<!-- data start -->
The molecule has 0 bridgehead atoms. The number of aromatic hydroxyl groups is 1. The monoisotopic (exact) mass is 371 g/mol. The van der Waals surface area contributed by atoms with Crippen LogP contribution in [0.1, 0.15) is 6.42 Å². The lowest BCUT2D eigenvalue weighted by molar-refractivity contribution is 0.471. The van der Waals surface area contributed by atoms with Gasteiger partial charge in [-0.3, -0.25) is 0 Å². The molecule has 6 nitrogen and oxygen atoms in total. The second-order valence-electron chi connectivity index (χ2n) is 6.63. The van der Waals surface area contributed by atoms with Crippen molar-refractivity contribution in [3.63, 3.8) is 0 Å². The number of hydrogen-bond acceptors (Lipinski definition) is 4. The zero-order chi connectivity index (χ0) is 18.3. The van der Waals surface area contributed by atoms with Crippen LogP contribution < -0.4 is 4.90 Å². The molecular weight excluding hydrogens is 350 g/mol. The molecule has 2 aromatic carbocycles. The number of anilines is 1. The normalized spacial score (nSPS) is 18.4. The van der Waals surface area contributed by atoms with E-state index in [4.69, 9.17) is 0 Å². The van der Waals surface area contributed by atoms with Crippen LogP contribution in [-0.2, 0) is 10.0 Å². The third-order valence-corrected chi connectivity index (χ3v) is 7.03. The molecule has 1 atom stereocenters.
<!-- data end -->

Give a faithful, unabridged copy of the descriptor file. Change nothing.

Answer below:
The molecule has 0 bridgehead atoms. The number of aromatic hydroxyl groups is 1. The monoisotopic (exact) mass is 371 g/mol. The van der Waals surface area contributed by atoms with Crippen LogP contribution in [0.1, 0.15) is 6.42 Å². The lowest BCUT2D eigenvalue weighted by molar-refractivity contribution is 0.471. The van der Waals surface area contributed by atoms with Gasteiger partial charge in [-0.3, -0.25) is 0 Å². The molecule has 6 nitrogen and oxygen atoms in total. The second-order valence-electron chi connectivity index (χ2n) is 6.63. The van der Waals surface area contributed by atoms with Crippen molar-refractivity contribution in [3.63, 3.8) is 0 Å². The number of hydrogen-bond acceptors (Lipinski definition) is 4. The zero-order chi connectivity index (χ0) is 18.3. The van der Waals surface area contributed by atoms with Crippen LogP contribution < -0.4 is 4.90 Å². The molecular weight excluding hydrogens is 350 g/mol. The molecule has 2 aromatic carbocycles. The number of anilines is 1. The normalized spacial score (nSPS) is 18.4. The van der Waals surface area contributed by atoms with E-state index in [4.69, 9.17) is 0 Å². The van der Waals surface area contributed by atoms with Crippen LogP contribution in [-0.2, 0) is 10.0 Å². The third-order valence-corrected chi connectivity index (χ3v) is 7.03. The molecule has 1 atom stereocenters.